Published online by Cambridge University Press: 29 July 2021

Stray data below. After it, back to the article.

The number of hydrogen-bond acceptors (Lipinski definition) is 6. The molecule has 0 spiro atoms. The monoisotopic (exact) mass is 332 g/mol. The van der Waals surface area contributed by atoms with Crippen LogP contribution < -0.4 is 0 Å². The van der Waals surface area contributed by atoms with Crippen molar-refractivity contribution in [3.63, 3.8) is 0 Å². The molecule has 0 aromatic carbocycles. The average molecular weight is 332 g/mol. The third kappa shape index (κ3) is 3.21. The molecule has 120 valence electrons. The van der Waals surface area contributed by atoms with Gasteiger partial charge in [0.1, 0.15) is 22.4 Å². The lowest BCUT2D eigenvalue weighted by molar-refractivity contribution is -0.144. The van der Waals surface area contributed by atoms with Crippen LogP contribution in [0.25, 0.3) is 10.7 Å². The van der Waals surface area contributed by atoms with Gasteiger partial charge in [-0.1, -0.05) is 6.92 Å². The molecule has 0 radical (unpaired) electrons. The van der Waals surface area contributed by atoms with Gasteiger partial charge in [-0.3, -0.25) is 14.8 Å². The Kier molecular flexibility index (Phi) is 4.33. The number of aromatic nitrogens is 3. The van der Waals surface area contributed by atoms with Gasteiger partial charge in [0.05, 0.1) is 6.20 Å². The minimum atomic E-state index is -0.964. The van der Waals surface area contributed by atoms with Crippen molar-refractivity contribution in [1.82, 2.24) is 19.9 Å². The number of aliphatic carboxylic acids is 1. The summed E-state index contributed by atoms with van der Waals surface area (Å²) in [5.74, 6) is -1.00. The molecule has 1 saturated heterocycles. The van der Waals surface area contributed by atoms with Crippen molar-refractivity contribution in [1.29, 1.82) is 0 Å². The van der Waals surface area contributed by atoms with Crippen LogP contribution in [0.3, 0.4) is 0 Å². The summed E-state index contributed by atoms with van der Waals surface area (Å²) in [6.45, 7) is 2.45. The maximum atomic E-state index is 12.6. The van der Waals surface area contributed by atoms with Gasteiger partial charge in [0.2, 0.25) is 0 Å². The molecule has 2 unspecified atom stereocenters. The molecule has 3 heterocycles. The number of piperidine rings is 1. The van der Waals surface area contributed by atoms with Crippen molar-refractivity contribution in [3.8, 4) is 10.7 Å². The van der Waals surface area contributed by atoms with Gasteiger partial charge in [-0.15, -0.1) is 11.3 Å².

This chapter explores what Gadamer might mean by giving hermeneutics the task of “overcoming the primacy of self-consciousness” and asks whether it is really Hegel in his sights as he attempts to do so. The chapter first attends to the conflicting strands of deep solidarity with Hegel, coupled with just as deep a rejection. Gadamer’s final answer is that Hegel’s philosophy, whatever Hegel may have intended, did not completely break free of “subjectivism.” Of fundamental importance for Gadamer is the idea of finitude. Gadamer embraces what Hegel calls “the bad infinite” when he claims that the “soul’s dialogue with itself” has no teleological end point and is inexhaustible. Gadamer points to the limits of reflection.